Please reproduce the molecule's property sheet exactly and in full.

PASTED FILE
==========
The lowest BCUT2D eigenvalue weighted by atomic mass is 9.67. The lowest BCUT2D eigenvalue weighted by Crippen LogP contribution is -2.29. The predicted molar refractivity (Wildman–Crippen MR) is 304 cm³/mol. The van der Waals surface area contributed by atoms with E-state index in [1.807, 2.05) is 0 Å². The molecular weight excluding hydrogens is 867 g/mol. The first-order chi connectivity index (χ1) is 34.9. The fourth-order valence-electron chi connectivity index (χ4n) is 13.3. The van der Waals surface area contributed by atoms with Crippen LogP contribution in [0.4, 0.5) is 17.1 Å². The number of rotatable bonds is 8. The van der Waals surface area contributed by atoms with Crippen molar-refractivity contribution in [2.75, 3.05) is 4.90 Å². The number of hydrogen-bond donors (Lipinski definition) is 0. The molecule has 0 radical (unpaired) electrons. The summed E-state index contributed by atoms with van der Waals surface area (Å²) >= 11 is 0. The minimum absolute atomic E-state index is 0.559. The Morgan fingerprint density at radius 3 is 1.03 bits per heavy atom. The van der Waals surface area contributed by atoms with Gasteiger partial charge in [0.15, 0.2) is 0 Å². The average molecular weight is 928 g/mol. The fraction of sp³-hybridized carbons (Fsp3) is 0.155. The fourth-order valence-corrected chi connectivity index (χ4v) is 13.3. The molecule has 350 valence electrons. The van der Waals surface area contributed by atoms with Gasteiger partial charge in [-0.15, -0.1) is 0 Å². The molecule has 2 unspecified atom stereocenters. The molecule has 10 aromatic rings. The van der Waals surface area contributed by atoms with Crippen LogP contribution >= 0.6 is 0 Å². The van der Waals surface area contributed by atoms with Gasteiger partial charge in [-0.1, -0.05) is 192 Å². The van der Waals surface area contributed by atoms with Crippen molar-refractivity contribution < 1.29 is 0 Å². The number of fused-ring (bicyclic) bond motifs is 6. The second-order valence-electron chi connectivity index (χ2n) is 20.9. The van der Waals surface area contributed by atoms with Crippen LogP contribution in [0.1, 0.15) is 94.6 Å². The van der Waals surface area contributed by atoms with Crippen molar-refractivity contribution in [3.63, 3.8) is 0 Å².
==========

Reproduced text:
The lowest BCUT2D eigenvalue weighted by atomic mass is 9.67. The lowest BCUT2D eigenvalue weighted by Crippen LogP contribution is -2.29. The predicted molar refractivity (Wildman–Crippen MR) is 304 cm³/mol. The van der Waals surface area contributed by atoms with E-state index in [1.807, 2.05) is 0 Å². The molecular weight excluding hydrogens is 867 g/mol. The first-order chi connectivity index (χ1) is 34.9. The fourth-order valence-electron chi connectivity index (χ4n) is 13.3. The van der Waals surface area contributed by atoms with Crippen LogP contribution in [0.4, 0.5) is 17.1 Å². The number of rotatable bonds is 8. The van der Waals surface area contributed by atoms with Crippen molar-refractivity contribution in [2.75, 3.05) is 4.90 Å². The number of hydrogen-bond donors (Lipinski definition) is 0. The molecule has 0 radical (unpaired) electrons. The summed E-state index contributed by atoms with van der Waals surface area (Å²) >= 11 is 0. The minimum absolute atomic E-state index is 0.559. The Morgan fingerprint density at radius 3 is 1.03 bits per heavy atom. The van der Waals surface area contributed by atoms with Gasteiger partial charge in [0.15, 0.2) is 0 Å². The average molecular weight is 928 g/mol. The fraction of sp³-hybridized carbons (Fsp3) is 0.155. The fourth-order valence-corrected chi connectivity index (χ4v) is 13.3. The molecule has 350 valence electrons. The van der Waals surface area contributed by atoms with Gasteiger partial charge in [-0.15, -0.1) is 0 Å². The molecule has 2 unspecified atom stereocenters. The molecule has 10 aromatic rings. The van der Waals surface area contributed by atoms with Crippen LogP contribution >= 0.6 is 0 Å². The van der Waals surface area contributed by atoms with Gasteiger partial charge in [-0.1, -0.05) is 192 Å². The van der Waals surface area contributed by atoms with Crippen molar-refractivity contribution < 1.29 is 0 Å². The number of fused-ring (bicyclic) bond motifs is 6. The second-order valence-electron chi connectivity index (χ2n) is 20.9. The van der Waals surface area contributed by atoms with Crippen LogP contribution in [0.1, 0.15) is 94.6 Å². The van der Waals surface area contributed by atoms with Crippen molar-refractivity contribution in [3.63, 3.8) is 0 Å².